It’s tricky enough to figure out car insurance in Dallas/Fort Worth when you’re driving your own car. But what about driving someone else’s car?
The answer can be complicated, especially in Texas, where named driver insurance policies have been banned since 2020. But don’t stress! This article walks you through when and how car insurance works when you’re driving someone else’s car.
Are You Automatically Covered by Someone Else’s Car Insurance When You Drive Their Car in Texas?
If you have permission from the car owner to drive their car, then you’re automatically covered by their car insurance in Dallas/Fort Worth or anywhere else in Texas. This is known as a “permissive use” policy.
Texas recognizes two types of permissive use: explicit and implied. Explicit permissive use is either oral or written authorization by the car owner for you to use their car, usually for a specific duration (“Sure, you can use my car for the day.”) or task (“Sure, you can use my car to go to the store.”).
An example of implied permissive use is if your best friend or significant other gives you their spare car keys or when you hand your keys to a valet to park your car.
Do I Have to Be on the Car Owner’s Insurance Policy to Drive Their Car in Dallas/Forth Worth?
Not in Texas. In many states, car insurance companies offer the option for drivers to add people to their policy so that the additional drivers are guaranteed coverage — this is known as a named driver policy. However, that is not legal in Texas anymore, which means that, in most cases, all you need to do is to get the car owner’s permission to be covered by their car insurance in Dallas/Fort Worth.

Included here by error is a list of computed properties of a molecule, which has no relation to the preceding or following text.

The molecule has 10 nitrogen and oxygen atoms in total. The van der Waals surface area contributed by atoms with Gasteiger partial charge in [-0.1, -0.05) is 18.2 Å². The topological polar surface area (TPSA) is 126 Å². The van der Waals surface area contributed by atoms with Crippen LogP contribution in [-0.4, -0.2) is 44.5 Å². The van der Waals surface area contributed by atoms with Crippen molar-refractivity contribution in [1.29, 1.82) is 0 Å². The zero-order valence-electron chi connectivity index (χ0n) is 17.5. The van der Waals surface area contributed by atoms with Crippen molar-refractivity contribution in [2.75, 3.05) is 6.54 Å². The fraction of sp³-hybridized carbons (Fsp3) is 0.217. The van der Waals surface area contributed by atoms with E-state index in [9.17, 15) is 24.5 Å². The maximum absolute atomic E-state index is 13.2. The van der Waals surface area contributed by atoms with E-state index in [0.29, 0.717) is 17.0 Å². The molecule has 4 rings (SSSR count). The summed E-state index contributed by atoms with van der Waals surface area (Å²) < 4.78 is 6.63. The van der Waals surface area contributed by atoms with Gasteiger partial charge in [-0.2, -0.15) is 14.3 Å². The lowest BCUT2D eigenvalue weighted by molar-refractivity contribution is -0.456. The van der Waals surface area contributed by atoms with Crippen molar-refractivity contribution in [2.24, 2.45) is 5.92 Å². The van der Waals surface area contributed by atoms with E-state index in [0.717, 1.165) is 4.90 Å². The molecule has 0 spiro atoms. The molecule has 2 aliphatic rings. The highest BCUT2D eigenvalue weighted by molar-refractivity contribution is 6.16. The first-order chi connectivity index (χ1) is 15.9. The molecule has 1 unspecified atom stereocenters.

Can a Car Owner Exclude Me from Their Insurance Policy in Texas?
It depends. Texas owners occasionally exclude high-risk drivers in their household as a way to save money on car insurance in Dallas/Fort Worth. This is still allowed under the 2020 law, though exclusions can now only apply to specific drivers instead of classes of drivers.
For example, car insurance policies can no longer make a general exclusion for high-risk drivers. But if the car owner knows that you have a poor driving record, then they can have you specifically excluded from their policy if they call their insurance company and ask them to add your name to the exclusion list.
If a car owner excludes you from their policy, then you won’t be covered by their insurance while you drive their car, even if you have the owner’s permission. If you want to be covered by their insurance, then you can ask them to remove the exclusion. Alternatively, if you don’t own a car, consider getting non-owners car insurance, which will always protect you while you’re driving someone else’s car, whether or not the owner’s insurance can cover you.
In the end, it’s always better to know you have enough insurance coverage than to drive without any insurance at all.
What Happens When I Get into an Accident While Driving Someone Else’s Car in Texas?
If you’re at fault for an accident when driving someone else’s car, a liability insurance claim is divided into primary coverage (the car owner’s liability insurance) and secondary coverage (your own liability insurance).
Let’s look at an example: